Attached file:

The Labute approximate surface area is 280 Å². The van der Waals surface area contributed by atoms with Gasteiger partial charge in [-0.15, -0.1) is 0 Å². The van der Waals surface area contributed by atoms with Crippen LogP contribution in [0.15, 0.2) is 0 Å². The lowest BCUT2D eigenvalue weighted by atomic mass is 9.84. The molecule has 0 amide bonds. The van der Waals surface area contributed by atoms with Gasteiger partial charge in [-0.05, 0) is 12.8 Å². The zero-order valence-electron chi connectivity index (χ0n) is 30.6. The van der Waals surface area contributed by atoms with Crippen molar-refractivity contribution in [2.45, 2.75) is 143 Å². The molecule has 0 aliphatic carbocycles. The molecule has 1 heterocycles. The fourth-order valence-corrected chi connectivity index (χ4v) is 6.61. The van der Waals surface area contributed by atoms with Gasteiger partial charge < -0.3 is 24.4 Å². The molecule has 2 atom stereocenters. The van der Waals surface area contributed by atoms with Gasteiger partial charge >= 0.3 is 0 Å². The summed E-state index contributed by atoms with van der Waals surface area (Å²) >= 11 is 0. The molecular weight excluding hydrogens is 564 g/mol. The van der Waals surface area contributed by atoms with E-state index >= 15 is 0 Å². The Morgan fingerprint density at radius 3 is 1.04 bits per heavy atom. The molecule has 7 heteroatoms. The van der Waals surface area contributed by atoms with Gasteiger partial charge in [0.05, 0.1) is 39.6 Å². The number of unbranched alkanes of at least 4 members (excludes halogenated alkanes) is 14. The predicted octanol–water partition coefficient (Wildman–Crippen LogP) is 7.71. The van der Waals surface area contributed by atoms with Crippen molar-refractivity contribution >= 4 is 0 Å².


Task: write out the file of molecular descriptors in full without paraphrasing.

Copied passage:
The Labute approximate surface area is 280 Å². The van der Waals surface area contributed by atoms with Gasteiger partial charge in [-0.15, -0.1) is 0 Å². The van der Waals surface area contributed by atoms with Crippen LogP contribution in [0.15, 0.2) is 0 Å². The lowest BCUT2D eigenvalue weighted by atomic mass is 9.84. The molecule has 0 amide bonds. The van der Waals surface area contributed by atoms with Gasteiger partial charge in [-0.05, 0) is 12.8 Å². The zero-order valence-electron chi connectivity index (χ0n) is 30.6. The van der Waals surface area contributed by atoms with Crippen molar-refractivity contribution in [2.45, 2.75) is 143 Å². The molecule has 0 aliphatic carbocycles. The molecule has 1 heterocycles. The fourth-order valence-corrected chi connectivity index (χ4v) is 6.61. The van der Waals surface area contributed by atoms with Gasteiger partial charge < -0.3 is 24.4 Å². The molecule has 2 atom stereocenters. The van der Waals surface area contributed by atoms with Gasteiger partial charge >= 0.3 is 0 Å². The summed E-state index contributed by atoms with van der Waals surface area (Å²) >= 11 is 0. The molecular weight excluding hydrogens is 564 g/mol. The van der Waals surface area contributed by atoms with E-state index >= 15 is 0 Å². The Morgan fingerprint density at radius 3 is 1.04 bits per heavy atom. The molecule has 7 heteroatoms. The van der Waals surface area contributed by atoms with Gasteiger partial charge in [0.05, 0.1) is 39.6 Å². The number of unbranched alkanes of at least 4 members (excludes halogenated alkanes) is 14. The predicted octanol–water partition coefficient (Wildman–Crippen LogP) is 7.71. The van der Waals surface area contributed by atoms with Crippen molar-refractivity contribution >= 4 is 0 Å².